Okay. This project is NOT exciting and creative, but it’s what I worked on over the weekend, it does take an hour or less, and it goes a long way toward sprucing up your space and restoring beauty to your home. If you notice as you are doing your spring cleaning that some spaces that look like this:
… it’s time to fix your caulk.
I am sharing this today because I had NO idea how to fix mine, I just knew it definitely needed to be done. My husband is not really the handyman-sort, so I decided to ask around how to do it. Turns out, it’s extremely easy. The guys at my day job had all kinds of tips for me when I asked for advice!
First of all, every home is different so I want to be clear that what I’m talking about is fixing your indoor silicone caulk. If yours is fairly rubbery (or seemed to be, at one time) these tips should work for you. Some of the tips will work for outdoor caulk too – but as that’s not a project I’ve tackled, I hate to advise you on that.
See, over time, the silicone can get a little brittle and separate due to your house settling, heat and cold, etc. This happened to us over the past 9 years. I think it’s really easy to overlook when you see it very single day, but take a look around and see if you notice any spots in your house that need a facelift, because it’s just a $5 project that can make a big difference when it comes to first impressions.
What you will need:
- Silicone caulk. If it’s in an area that will look funny if you add white, buy the paintable caulk. It may come in a few different colors at your hardware store – you may find just the right shade to match your area, but white is generally a safe choice. (I would advise against clear, since the whole point of filling a crack is NOT to see it anymore.) You can get a giant tube and gun if you have a whole lot to do, or if you’re going to be fixing cracks outdoors, but for minor interior projects, a small tube should suffice. Read the tube; it will tell you what areas that formula works best in (kitchens, bathrooms, etc.)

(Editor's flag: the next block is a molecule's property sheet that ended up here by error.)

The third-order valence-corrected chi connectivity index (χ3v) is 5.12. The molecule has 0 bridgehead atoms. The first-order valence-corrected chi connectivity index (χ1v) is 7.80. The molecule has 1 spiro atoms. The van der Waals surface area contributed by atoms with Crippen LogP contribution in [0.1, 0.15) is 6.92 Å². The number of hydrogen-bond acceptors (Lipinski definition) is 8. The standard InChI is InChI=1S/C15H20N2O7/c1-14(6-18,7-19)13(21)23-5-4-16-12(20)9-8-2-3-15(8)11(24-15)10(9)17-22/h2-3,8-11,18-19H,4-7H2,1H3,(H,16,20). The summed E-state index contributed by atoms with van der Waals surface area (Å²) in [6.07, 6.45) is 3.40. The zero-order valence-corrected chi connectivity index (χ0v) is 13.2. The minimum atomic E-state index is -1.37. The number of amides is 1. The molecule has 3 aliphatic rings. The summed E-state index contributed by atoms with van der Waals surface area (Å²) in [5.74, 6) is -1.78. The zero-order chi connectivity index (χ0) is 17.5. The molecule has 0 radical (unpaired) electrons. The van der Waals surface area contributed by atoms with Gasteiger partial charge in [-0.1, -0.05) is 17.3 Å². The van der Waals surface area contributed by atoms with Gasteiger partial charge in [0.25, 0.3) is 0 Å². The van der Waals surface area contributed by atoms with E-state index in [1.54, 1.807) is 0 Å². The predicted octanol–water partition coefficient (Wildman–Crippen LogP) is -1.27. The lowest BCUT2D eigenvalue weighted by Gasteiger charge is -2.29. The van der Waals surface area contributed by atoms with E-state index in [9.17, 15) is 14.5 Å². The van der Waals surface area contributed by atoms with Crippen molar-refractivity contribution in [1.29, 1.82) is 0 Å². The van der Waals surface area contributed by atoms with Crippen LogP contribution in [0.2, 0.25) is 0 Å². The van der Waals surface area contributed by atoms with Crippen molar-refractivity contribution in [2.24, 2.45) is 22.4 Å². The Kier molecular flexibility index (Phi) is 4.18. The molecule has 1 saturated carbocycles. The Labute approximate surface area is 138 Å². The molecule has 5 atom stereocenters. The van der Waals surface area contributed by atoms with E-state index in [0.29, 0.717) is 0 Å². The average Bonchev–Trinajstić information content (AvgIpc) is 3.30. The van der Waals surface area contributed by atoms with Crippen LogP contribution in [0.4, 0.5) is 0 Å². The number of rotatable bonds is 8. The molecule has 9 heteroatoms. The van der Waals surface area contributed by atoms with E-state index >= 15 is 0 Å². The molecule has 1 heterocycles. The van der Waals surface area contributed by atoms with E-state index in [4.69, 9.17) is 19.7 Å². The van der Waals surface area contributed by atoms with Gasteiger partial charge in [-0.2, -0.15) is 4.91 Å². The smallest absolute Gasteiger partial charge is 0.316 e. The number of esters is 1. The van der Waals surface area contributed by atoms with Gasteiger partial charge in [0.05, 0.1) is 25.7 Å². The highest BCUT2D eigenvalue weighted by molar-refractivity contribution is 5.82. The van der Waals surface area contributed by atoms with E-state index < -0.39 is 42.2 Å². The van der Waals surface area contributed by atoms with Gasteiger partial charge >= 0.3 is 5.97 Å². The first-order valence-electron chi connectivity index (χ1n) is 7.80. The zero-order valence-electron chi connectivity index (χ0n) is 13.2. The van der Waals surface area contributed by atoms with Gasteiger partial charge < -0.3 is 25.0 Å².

- A screwdriver, putty knife, and/or utility knife. This is for removing the old caulk. It will depend how old/degraded the stuff is that you’re taking out and to which tool(s) will end up working best for your situation.
- Optionally – gloves. This really just depends if you’re willing to get messy.
- Shop towels or junk towels – you will need a damp towel on-hand to wipe up excess that you’re willing to throw away when the job is done. Old T-shirts actually work really well for this purpose too.
First, remove the old caulk. Depending on how old it is, it may be really easy to remove, or it may be more difficult. In a lot of cases, just prying one end out with a screwdriver or putty knife will allow you to peel out the whole strip. If it gives you trouble, you may have to cut the old caulk out.
Once you’ve cleaned out the old stuff, add the new. Cut a tip on your tube that is *just* smaller than the crack that needs to be filled. Angle your tube against the crack, and squeeze an even amount into the crack.
Now, use your finger (gloved, if you want, because this stuff is pretty sticky) and smooth the line down, pressing the caulk to fill the entire crack. Special tools for getting a nice concave line might exist, but your finger is actually perfect for this job.
Wipe up any excess (it’s good to have a few shop towels on hand – this was my first time ever and I had a little bit more mess to wipe up than say, a contracter would), wash your hands, and that is it! And the thing is, if you really goof when you attempt this the first time, you can just wait until it dries, and strip it back out (same as when you removed the original old stuff), and start over. So there really is no worry here of, what if I do a bad job, or what if it takes me a few tries to get the hang of it. It can be re-done if your first attempt is less than perfect.
The particular formula you buy will tell you how long it needs to dry/cure. If you need to paint it, make sure you are using paintable caulk, and the tube will tell you when it’s safe to do so (this one that I bought can be painted in just 30 minutes).
Now just admire your handiwork! I have to say, I’m pretty darn proud of tackling it myself. I fixed spots in the living room and bathroom while I had to tube out, too. :)